ments, wc arc accustomed to seeing
hundreds of boats lined up at dawn
wailing for the horn to send them
out to sea, in search of marlin.
mackcrcl or flounder.
Bui in the World Bank Fishing
mcei, fishermen never leave ihc
shore ? ihcrc arc no boats. Teams
from 25 countries arc entered in the
event. Each team is allowed a 15
yard section of shoreline from
which to fish.
Fish in European countries arc
small and difficult to catch, said
Mullins, who plans to compensate
by using a 30-foot lightweight
graphite pole and one-pound test
line will) a No. 16 hook.
The icam catching the most fish
by weight, regardless of variety,
will win the tournament. Fish
caught arc released, as is a usual
practice by European fishermen.
The town of Leland may help
fund Mullins' trip to Hungary. Like
the Olympics, contestants must
raise their own expense money, ex
pected to be around S3,(XK) per fish
erman, said Mullins.
Mullins has been asked to ad
dress the town council and may do
so tonight (Thursday) at the town
hall, for council members are also
interested in his plans to start a fish
ing club in Lcland sponsored by the
American Fishing Association.
The club would teach youngsters
how to fish. It is Mullins' dream to
establish such fishing clubs through
out North Carolina, with annual tour
naments to select a state winner.
The AFA organized in 1982 in
some Midwest states, said Mullins.
It hasn't yet spread south. The non
profit organization is dedicated to
fishing education and teaching kids
to fish, he said.
But first things first ? the trip to
Persons who wish to donate mon
ey may do so by contacting Mullins,
371-5551. Donations go to the
American Fishing Association and
arc tax deductible.
Good luck to the American team
and to Mullins. Let's hope he re
turns to Brunswick County with an
even bigger fishing story to share.
Septic Tanks Can Be The Solution
Holden Beach officials and resi
dents recently learned some very
valuable information concerning the
handling of sewage.
They learned that conventional
septic tank systems that have been
used on the island for years can be a
long-term solution to wastewater
That's what Dr. Michael Hoover,
a soil scicncc professor from N.C.
Slate University, told them during a
Septic tanks have been around for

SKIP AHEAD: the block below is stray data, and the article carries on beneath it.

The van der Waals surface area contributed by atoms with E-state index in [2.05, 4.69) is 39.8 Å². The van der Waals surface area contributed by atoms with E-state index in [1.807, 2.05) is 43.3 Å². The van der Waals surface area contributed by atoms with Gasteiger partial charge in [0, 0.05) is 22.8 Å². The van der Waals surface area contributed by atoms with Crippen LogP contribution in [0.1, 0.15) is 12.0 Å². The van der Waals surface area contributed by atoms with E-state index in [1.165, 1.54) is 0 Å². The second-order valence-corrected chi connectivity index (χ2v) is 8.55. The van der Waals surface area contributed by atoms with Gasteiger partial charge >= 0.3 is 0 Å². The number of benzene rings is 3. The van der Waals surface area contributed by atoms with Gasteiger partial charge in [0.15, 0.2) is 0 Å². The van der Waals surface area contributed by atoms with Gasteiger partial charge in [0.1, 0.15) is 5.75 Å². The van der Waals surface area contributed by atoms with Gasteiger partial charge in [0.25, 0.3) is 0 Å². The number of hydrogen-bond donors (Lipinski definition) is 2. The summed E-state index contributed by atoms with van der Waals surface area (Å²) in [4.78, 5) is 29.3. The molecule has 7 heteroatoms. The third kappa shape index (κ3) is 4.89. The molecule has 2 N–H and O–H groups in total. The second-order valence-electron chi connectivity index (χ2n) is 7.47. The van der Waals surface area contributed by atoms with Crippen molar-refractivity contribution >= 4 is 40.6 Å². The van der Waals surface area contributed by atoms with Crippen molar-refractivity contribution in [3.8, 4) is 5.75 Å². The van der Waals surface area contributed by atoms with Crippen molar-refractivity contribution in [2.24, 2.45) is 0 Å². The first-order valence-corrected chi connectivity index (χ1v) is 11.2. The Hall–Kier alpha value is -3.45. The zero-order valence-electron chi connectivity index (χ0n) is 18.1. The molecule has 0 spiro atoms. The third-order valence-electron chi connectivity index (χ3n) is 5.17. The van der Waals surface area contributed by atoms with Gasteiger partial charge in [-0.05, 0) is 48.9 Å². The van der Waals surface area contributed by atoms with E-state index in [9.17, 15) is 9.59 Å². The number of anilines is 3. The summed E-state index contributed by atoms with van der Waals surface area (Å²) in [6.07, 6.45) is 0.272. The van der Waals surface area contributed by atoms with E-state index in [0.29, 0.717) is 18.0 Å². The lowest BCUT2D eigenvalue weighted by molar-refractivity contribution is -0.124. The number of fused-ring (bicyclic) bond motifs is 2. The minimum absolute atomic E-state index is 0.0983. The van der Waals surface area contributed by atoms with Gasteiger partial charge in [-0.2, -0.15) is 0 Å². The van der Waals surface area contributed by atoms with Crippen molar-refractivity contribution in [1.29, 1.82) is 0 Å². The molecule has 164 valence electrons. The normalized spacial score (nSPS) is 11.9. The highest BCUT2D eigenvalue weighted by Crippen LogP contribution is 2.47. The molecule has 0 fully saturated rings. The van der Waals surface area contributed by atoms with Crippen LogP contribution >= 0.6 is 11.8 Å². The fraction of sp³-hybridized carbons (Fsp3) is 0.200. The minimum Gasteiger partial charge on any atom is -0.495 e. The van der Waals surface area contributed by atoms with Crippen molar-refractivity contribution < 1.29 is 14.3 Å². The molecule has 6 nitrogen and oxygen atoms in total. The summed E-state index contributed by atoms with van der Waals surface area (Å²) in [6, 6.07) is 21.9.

many years, but Hoover said they
aren't dinosaurs by any means.
They're still one of the cheapest and
most effective ways to handle hu
man waste, under the right condi
Hoover said septic systems can
last a long time and work effective
ly, but only if they arc properly
maintained. In that respect, he com
pared them to automobiles.
A car owner who never changes
the oil or docs other routine mainte
nance will eventually find himself
walking down the highway to the
nearest service station. A car that
isn't maintained will break down.
The same holds true for the own
er of a septic tank. A tank that isn't
pumped out regularly will fail.
Pouring grease and cooking oil
down the drain and driving over
septic systems arc also no-no's.
1 think Hoover came up with an
interesting analogy Being stranded
without wheels is one thing. But life
without a septic tank could cause
some major inconvcnicnccs, if you
catch my drift.
Two wastewater studies conduct
ed in die last five years have indi
cated no serious problems with pol
lution from septic tanks at Holden
However, because of less-than
idcal soil condiiions, rapid develop
ment and what the town is expect
ing in the future, both of the studies
recommended a move away from
the use of septic tanks and toward a
The town paid S50,(XX) for the
studies, but officials really haven't
done anything that the engineers
They really haven't taken any
steps toward the establishment of a
sewer system. So were the studies
just a big waste of money?
Not necessarily. At least they let
the homeowners know that their
septic systems weren't causing seri
ous pollution problems.
But 1 think Hoover's words of
wisdom ? which incidentally didn't
cost the town a dime ? will proba
bly mean more in the long run that
the two studies put together.
With the high costs of building
and operating a central sewer sys
tem, septic tanks may be the best
bet for Holdcn Bcach.
And the scpiic lank inspection
and maintenance program being
considered by the town board could
help ensure a healthy future for the
The proposed program would en
sure that scpuc tanks arc being
maintained and repaired when they
It would also open the dcxir to al
ternative waste treatment systems
that could be used on lots that are
unsuitable for septic tanks.
And of course, data on failing
septic tanks would let town leaders
know if or when they need to con
sider other alternatives, such as a
central sewer system.
Holdcn Beach developers and
property owners have managed to
build on about 50 percent of the
barrier island lots without any kind
of wastewater management program
But that's starting to catch up
with Holden Beach. Something has
to be done soon if the town wants to
see the other half of the island de